This roundup includes the following news briefs:
On March 24, the FDA lowered the minimum age indication(www.fda.gov) for Sanofi Pasteur's tetanus, diphtheria, acellular pertussis (Tdap ) vaccine Adacel from 11 years to 10 years. Both Adacel and GlaxoSmithKline's Tdap product, Boostrix, now share the same age indication, which may be helpful for health care professionals if Tdap vaccination is required for middle school enrollment.
Although the 2014 recommended immunization schedule for children and adolescents(5 page PDF) still calls for a single dose of Tdap at age 11-12 years in those who completed the full DTaP vaccine series, people age 7 years or older who were not fully immunized with DTaP "should receive Tdap vaccine as one (preferably the first) dose in the catch-up series."
"For children 7 through 10 years who receive a dose of Tdap as part of the catch-up series, an adolescent Tdap vaccine dose at age 11 through 12 years should not be administered."
According to a March 27 entry in Family Practice Management's "Getting Paid Blog," CMS intends to wind down some ongoing operations being conducted by CMS' Recovery Audit Contractors (RACs).
In the posting, Kent Moore, the AAFP's senior strategist for physician payment, noted that RACs were directed to stop sending pre- and postpayment "additional documentation requests" by the beginning of March and review the ones they were already holding. In addition, Moore wrote, "RACs have until June 1, 2014, to send improper payment files to Medicare administrative contractors for adjustment."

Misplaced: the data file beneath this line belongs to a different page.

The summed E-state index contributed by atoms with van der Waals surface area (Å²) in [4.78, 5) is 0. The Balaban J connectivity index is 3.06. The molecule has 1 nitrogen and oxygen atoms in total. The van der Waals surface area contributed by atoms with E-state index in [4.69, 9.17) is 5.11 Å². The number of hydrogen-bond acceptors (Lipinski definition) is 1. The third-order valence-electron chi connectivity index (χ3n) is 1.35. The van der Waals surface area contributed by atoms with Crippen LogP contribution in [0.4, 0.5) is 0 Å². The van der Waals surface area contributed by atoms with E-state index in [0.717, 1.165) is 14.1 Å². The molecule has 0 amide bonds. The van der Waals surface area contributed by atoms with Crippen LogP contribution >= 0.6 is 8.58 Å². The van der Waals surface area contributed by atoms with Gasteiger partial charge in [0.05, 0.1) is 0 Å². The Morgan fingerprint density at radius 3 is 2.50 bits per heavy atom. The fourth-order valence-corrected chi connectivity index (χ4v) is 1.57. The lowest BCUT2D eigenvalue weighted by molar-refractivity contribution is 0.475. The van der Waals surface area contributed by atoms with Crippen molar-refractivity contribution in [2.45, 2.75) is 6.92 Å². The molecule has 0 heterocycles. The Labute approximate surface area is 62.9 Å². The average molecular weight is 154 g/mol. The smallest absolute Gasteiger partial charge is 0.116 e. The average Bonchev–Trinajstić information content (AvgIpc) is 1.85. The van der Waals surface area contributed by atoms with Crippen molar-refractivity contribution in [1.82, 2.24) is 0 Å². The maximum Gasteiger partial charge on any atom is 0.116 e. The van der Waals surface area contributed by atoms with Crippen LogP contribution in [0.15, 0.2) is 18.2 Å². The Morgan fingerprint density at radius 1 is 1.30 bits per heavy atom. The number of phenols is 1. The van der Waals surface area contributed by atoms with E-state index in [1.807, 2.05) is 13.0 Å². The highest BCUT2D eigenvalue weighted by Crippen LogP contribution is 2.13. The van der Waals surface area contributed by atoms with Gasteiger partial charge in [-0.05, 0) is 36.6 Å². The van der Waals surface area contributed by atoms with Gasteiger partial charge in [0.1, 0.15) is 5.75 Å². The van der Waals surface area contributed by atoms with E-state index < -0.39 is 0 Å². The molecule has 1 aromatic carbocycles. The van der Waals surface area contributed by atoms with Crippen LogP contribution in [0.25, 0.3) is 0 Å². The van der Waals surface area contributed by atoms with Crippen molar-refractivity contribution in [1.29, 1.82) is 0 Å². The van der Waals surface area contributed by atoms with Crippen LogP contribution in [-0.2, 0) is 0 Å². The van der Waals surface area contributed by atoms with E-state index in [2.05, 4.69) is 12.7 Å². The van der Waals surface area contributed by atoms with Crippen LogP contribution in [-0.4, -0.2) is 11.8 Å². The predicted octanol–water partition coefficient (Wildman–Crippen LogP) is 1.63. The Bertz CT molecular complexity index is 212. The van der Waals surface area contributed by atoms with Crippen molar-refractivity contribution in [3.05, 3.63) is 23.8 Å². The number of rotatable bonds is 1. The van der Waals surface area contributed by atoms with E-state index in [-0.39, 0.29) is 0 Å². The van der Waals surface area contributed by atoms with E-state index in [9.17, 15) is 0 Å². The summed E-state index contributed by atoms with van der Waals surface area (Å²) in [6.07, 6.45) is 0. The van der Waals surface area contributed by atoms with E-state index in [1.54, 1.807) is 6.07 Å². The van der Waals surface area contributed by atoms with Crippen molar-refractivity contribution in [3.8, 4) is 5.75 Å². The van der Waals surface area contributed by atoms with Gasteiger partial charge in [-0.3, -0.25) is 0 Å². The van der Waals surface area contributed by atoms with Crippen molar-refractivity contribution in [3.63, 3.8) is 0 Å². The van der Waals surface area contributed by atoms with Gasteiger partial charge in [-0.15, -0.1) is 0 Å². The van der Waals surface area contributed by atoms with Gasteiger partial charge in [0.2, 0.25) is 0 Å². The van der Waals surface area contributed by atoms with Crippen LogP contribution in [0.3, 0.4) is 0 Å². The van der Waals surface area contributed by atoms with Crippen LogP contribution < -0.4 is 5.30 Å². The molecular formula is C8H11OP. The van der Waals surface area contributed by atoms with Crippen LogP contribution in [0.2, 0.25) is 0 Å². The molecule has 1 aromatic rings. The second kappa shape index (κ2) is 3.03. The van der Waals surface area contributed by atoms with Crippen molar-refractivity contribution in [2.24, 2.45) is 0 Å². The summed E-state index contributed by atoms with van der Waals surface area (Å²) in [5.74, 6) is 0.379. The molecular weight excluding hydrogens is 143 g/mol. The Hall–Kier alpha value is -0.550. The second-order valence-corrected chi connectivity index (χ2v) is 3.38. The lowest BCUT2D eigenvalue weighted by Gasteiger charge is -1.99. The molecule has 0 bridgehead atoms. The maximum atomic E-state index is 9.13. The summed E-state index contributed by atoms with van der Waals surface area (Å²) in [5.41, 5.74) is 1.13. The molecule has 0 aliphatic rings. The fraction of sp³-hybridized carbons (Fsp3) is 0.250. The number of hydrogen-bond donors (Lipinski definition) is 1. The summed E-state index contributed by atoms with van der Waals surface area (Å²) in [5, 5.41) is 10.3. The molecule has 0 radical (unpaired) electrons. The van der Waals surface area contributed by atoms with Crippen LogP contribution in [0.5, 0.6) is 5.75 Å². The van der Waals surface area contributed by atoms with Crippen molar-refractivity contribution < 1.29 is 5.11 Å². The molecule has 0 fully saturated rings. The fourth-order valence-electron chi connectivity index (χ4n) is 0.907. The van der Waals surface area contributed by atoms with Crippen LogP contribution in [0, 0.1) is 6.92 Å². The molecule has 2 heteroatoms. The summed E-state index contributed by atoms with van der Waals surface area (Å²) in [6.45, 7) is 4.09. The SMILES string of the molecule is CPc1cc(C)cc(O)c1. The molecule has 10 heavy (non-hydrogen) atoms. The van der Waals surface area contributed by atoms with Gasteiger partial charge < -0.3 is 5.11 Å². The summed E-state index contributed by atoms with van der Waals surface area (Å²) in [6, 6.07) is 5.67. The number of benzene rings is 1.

CMS pulled back RAC operations to ensure that contractors would be able to complete their work before currently held contracts expire.
In light of the current outbreak of Ebola hemorrhagic fever in Guinea and Liberia, HHS' Division of Health Systems Policy and the Emergency Care Coordination Center, through its Hospital Preparedness Program, have released a frequently asked questions(217 KB PDF) (FAQs) resource about the disease and the current outbreak.
Although Ebola outbreaks in some African nations are not uncommon, the cases currently reported are occurring in the capital and populated regions of these two countries, raising the risk of transmission to other areas of the world. More information about the current outbreak(www.cdc.gov) can be found on the CDC website.
On April 28-29, the Commission for Office Laboratory Accreditation (COLA), an organization recognized as the largest private accreditor of medical laboratories, will hold its 2014 Leadership Summit(www.cola.org) in San Francisco.
Although attendance at the event is by invitation only -- and several family physicians are on that invitation list -- all interested physicians are invited to participate via online discussion groups(www.calabsummit.org), where they can offer their knowledge, experience and insights on a variety of topics. COLA leaders assure online participants that their efforts will make a difference as discussion group comments will be shared at the summit.